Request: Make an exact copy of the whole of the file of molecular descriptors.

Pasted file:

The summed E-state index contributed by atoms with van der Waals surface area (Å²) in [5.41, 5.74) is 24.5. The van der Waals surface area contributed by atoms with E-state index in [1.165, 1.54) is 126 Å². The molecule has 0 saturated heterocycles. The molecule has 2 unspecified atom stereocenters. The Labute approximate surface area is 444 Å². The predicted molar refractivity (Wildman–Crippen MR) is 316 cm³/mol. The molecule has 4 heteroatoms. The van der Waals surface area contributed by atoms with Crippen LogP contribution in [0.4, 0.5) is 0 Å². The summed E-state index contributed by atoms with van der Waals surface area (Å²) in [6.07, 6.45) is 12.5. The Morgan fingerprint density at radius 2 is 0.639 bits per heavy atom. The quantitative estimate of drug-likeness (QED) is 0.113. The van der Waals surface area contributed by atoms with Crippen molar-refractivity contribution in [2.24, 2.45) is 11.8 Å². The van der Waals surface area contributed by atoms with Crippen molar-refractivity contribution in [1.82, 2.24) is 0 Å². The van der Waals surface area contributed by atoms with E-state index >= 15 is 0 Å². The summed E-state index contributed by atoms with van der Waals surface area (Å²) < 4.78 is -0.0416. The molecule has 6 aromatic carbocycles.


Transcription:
The summed E-state index contributed by atoms with van der Waals surface area (Å²) in [5.41, 5.74) is 24.5. The van der Waals surface area contributed by atoms with E-state index in [1.165, 1.54) is 126 Å². The molecule has 0 saturated heterocycles. The molecule has 2 unspecified atom stereocenters. The Labute approximate surface area is 444 Å². The predicted molar refractivity (Wildman–Crippen MR) is 316 cm³/mol. The molecule has 4 heteroatoms. The van der Waals surface area contributed by atoms with Crippen LogP contribution in [0.4, 0.5) is 0 Å². The summed E-state index contributed by atoms with van der Waals surface area (Å²) in [6.07, 6.45) is 12.5. The Morgan fingerprint density at radius 2 is 0.639 bits per heavy atom. The quantitative estimate of drug-likeness (QED) is 0.113. The van der Waals surface area contributed by atoms with Crippen molar-refractivity contribution in [2.24, 2.45) is 11.8 Å². The van der Waals surface area contributed by atoms with Crippen molar-refractivity contribution in [1.82, 2.24) is 0 Å². The van der Waals surface area contributed by atoms with E-state index >= 15 is 0 Å². The summed E-state index contributed by atoms with van der Waals surface area (Å²) < 4.78 is -0.0416. The molecule has 6 aromatic carbocycles.